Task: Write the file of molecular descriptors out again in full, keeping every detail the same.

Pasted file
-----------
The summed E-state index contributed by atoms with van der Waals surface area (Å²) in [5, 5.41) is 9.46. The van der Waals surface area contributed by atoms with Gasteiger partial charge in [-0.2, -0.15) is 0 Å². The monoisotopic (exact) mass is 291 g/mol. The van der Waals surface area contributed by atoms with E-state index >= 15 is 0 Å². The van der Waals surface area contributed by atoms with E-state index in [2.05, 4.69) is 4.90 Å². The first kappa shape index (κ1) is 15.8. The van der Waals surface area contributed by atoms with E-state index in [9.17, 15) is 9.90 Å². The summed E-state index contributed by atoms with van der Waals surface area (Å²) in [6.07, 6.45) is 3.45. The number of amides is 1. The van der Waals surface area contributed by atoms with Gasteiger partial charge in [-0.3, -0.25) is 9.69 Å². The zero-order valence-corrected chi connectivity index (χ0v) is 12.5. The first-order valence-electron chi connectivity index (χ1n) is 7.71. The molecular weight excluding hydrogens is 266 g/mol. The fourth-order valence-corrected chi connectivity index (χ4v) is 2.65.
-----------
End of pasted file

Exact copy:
The summed E-state index contributed by atoms with van der Waals surface area (Å²) in [5, 5.41) is 9.46. The van der Waals surface area contributed by atoms with Gasteiger partial charge in [-0.2, -0.15) is 0 Å². The monoisotopic (exact) mass is 291 g/mol. The van der Waals surface area contributed by atoms with E-state index >= 15 is 0 Å². The van der Waals surface area contributed by atoms with E-state index in [2.05, 4.69) is 4.90 Å². The first kappa shape index (κ1) is 15.8. The van der Waals surface area contributed by atoms with E-state index in [9.17, 15) is 9.90 Å². The summed E-state index contributed by atoms with van der Waals surface area (Å²) in [6.07, 6.45) is 3.45. The number of amides is 1. The van der Waals surface area contributed by atoms with Gasteiger partial charge in [-0.3, -0.25) is 9.69 Å². The zero-order valence-corrected chi connectivity index (χ0v) is 12.5. The first-order valence-electron chi connectivity index (χ1n) is 7.71. The molecular weight excluding hydrogens is 266 g/mol. The fourth-order valence-corrected chi connectivity index (χ4v) is 2.65.